gbarrett at AMERICANDIALECT.ORG
Sat May 8 13:33:17 UTC 1999
Two answers to Barry's question:
1. They could have computers and still get the bad word breaks. It
depends on how good the hyphenation dictionary is in the program they're using,
and how well they've set up their preferences.
2. Unfortunately, a lot of newspapers have integrated modern computers
into the production process as if they are merely functional substitutions
for the Linotype or Compugraphic output devices they replaced. Rather than
use the computers to compose entire WYSIWIG pages of editorial content on
screen, print it out as a single sheet, and paste it down on a board and
then add the advertisements in the empty spots, production departments will
often use computers to compose single columns of text only and then cut
the columns to fit as they paste them down on the boards/spreads/pages.
This is very similar to what was done with the old Linotype and Compugraphic
machines. If they make an error in cutting (such as slice through a word),
they may just recompose a line or two on the computer, straight across
rather than flowed in a column, print it, and then manually cut and paste it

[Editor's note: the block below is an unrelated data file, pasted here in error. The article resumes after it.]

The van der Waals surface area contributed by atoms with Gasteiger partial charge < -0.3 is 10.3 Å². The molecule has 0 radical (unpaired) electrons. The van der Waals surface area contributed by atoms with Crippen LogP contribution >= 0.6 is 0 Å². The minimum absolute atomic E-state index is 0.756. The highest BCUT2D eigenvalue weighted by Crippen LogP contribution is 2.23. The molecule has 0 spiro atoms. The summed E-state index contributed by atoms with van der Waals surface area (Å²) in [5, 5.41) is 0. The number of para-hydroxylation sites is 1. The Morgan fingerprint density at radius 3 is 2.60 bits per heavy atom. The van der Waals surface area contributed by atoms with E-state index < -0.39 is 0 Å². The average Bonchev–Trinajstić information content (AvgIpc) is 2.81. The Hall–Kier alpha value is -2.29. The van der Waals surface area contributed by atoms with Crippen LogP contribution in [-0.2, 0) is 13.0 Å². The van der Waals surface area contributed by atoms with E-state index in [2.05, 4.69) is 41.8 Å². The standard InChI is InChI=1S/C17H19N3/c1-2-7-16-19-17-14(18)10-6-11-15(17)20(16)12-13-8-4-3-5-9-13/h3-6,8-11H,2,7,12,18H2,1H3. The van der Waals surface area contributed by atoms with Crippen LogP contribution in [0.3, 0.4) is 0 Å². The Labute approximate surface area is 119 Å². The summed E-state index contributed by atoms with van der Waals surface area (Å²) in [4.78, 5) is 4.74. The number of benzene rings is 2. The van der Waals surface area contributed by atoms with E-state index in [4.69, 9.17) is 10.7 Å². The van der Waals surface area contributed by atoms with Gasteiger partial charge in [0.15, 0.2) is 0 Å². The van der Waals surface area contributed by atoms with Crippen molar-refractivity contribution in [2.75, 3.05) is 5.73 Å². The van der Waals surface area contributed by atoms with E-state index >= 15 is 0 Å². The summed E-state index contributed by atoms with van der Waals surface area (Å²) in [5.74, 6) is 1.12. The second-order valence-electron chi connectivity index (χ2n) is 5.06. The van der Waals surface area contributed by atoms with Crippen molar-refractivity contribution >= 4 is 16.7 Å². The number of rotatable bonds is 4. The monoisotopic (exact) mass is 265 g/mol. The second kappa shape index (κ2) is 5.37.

to make it fit (that's where you can get uncomfortable breaks). That's
also why you sometimes see a line of text canted at a weird angle:
somebody's wax hasn't held and a scrap has been knocked loose (text for paste-down
is run through a waxer to make it stick, no glue used).
Now the reason they might use the computers incorrectly, that is, not
compose the entire page on screen and print it out as a single sheet, is
largely because of union contracts. There were, and are, employees whose jobs
depended on the old technology. On-screen composition, however, would
either eliminate those jobs, or change job responsibilities. So usually what
has happened is the unions have demanded that all the employees 1) stay
employed and 2) have the right to choose not to be re-trained for a new job
(and the truth be told, some folks, after 30 years of the old method, just
can't learn the new method). Either way, they're still going to do it as
close to the old way as possible. Very inefficient and wasteful, and part
of the reason why joint operating agreements and shared presses are common.
One thing I would add is that jobs lost in a newspaper environment due to
the introduction of computers are usually balanced by new jobs such as
computer technicians, network specialists, computer layout artists, digital
scanner users, digital photo retouchers and reporters specializing in
computer-aided reporting. Unfortunately, there is no natural transition from
the old non-computer jobs to the new ones. It's the same number of jobs,
but different people doing them.
Barry A. Popik wrote:
} BREA-KS (continued)
} In today's DAILY NEWS, pg. 110, in a story about the end of the New
} Jersey Nets' basketball season:
} I was thinking--what kind of a pup is that? Oh, a wra-pup!
} Once again, DON'T MAJOR NEWSPAPERS HAVE COMPUTERS??
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